Furniture Care

Furniture Care

When caring for your fine furniture, use a gentle touch and the mantra that “less is more.” You don’t need an arsenal of cleaning products nor do you need to spend hours keeping your furniture in nice condition. Some folks claim, “Dust protects antiques.” We recommend keeping the dust at bay so that you can enjoy your furniture, but rather than polishing your furniture, spend your free time on the tennis court or reading in the garden!

Wood Furniture
Living with wonderful furniture and protecting it from damage is often a matter of common sense. Wood furniture is happiest when it lives in a room that’s between 65 and 75 degrees fahrenheit with the relative humidity in the 50 – 55% range. Furniture should not be placed in direct sunlight because it will fade and dry the wood.

Cleaning
Today’s furniture lacquers need very little care. Old, clean undershirts and cloth diapers make excellent dusting cloths. Dust will cling to the cloths if they are lightly dampened but not wet. There should never be moisture left on the furniture after dusting. Dust in the direction of the grain pattern to prevent noticeable scratches from dust particles. Spray furniture waxes and polishes are not necessary and can cloud the furniture finish. Wood furniture does not need to be “fed” with lemon oil or other preparations. If you wish to use furniture polish, consult your furniture retailer for a recommended product.

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Temperature and Humidity
In addition to sunlight damage, wood suffers when exposed to extremes in temperature and humidity. Do not store wood furniture in an attic, storage facility or moving van where temperatures are outside the 65 – 75 degrees Fahrenheit range or humidity drops below 50%. If you are away from home for extended periods of time, try to maintain temperatures and humidity levels that are kind to furniture. If you have a piano in your home, these temperature and humidity suggestions will also help it stay in tune and maintain its quality.

If you’re moving when it’s very cold or hot outside, try not to move furniture directly from cold to warm or warm to cold conditions without allowing it to acclimate. A good way to do this is to slowly adjust the temperature in the house – heat or air conditioning. If you have a garage, it can be a good place to bring furniture up or down halfway to temperature before moving it into your home or onto a moving van. ProtectionIt’s a good idea to use coasters under glasses and cups that rest on wood or marble tops since moisture and heat can cause damage. Prevent scratches by placing protective felt disks under lamps and accessories that rest on wood and marble tops. Some rubber or plastic feet on trivets and other accessories can damage wood finishes by chemically reacting with the finish.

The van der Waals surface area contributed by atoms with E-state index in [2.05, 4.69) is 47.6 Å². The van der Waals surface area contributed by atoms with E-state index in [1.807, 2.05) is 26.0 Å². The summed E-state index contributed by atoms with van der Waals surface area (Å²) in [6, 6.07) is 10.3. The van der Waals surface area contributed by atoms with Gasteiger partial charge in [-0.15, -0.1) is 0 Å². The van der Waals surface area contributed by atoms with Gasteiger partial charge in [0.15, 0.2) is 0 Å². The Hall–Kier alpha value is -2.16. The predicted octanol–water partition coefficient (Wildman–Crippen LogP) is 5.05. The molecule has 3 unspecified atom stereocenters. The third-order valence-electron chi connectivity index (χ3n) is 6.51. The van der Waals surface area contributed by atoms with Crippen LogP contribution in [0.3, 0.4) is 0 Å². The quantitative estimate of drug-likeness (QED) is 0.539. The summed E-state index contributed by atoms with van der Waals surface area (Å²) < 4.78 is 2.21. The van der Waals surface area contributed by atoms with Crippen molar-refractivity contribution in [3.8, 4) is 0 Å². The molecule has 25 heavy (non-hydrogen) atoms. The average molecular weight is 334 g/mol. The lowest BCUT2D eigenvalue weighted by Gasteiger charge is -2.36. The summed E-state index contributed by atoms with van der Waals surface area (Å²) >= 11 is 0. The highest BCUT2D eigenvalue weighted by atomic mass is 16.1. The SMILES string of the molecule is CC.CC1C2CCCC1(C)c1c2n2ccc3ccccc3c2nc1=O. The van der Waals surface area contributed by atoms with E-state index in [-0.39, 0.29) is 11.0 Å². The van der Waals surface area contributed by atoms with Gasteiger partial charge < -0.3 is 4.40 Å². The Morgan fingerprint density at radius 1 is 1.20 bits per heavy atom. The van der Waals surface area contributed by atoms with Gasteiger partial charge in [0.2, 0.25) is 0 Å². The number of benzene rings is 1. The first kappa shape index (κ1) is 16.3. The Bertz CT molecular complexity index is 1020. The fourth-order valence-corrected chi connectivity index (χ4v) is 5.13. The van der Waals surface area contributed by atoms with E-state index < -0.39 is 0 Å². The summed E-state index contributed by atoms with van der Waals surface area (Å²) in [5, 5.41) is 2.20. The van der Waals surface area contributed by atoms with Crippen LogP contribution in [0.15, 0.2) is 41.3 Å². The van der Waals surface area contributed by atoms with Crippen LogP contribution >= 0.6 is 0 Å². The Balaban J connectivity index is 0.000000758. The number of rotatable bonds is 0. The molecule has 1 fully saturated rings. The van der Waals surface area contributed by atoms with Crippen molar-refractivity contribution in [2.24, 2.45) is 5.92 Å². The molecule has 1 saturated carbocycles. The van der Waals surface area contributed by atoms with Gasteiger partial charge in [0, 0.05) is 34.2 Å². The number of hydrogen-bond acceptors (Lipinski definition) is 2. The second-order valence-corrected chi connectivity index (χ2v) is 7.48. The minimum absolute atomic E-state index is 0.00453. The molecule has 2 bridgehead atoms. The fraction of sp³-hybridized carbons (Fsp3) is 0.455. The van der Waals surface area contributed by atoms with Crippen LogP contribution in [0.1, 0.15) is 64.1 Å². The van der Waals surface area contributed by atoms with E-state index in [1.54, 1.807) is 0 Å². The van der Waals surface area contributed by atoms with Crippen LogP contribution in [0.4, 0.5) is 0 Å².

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Use care when moving anything on a wood top. Pick it up and move it rather than sliding it across a wood surface to prevent scratches or gouges.?If you choose to use a piece of glass on top of a chest or dresser, place felt disks between the glass and the wood to allow for air circulation.

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Hardware
The brass hardware used on Fine Furniture Design™ furniture has a protective finish that prevents tarnishing, so all it needs is an occasional dusting. Alcohol and ammonia can remove the finish, and without a finish, the brass will darken in color and develop a patina. We recommend simply dusting your hardware. If you decide to polish your hardware, consult your furniture retailer for a quality brass polish and remove the hardware from the case piece before working on it.

Stone
Emperadora marble and travertine lend wonderful colors and textural accents to furniture. Although stone is strong, it needs to be protected from breakage, liquids, sunlight and temperature extremes. To care for your stone tops, dust with a lightly moistened, soft, clean cloth – as you would your fine wood furniture. Use coasters for wet glasses or hot cups and place felt disks under accessories.

If you are storing or moving your marble top, make sure it does not stand on end. It should be stored flat without heavy objects resting on top of it. If you’re moving the marble, have your movers crate it in a cushioned wood frame and lay it flat in a protected place in the van.

Some people like to put marble polish on their stone. If this is your desire, consult your furniture retailer for a recommended product.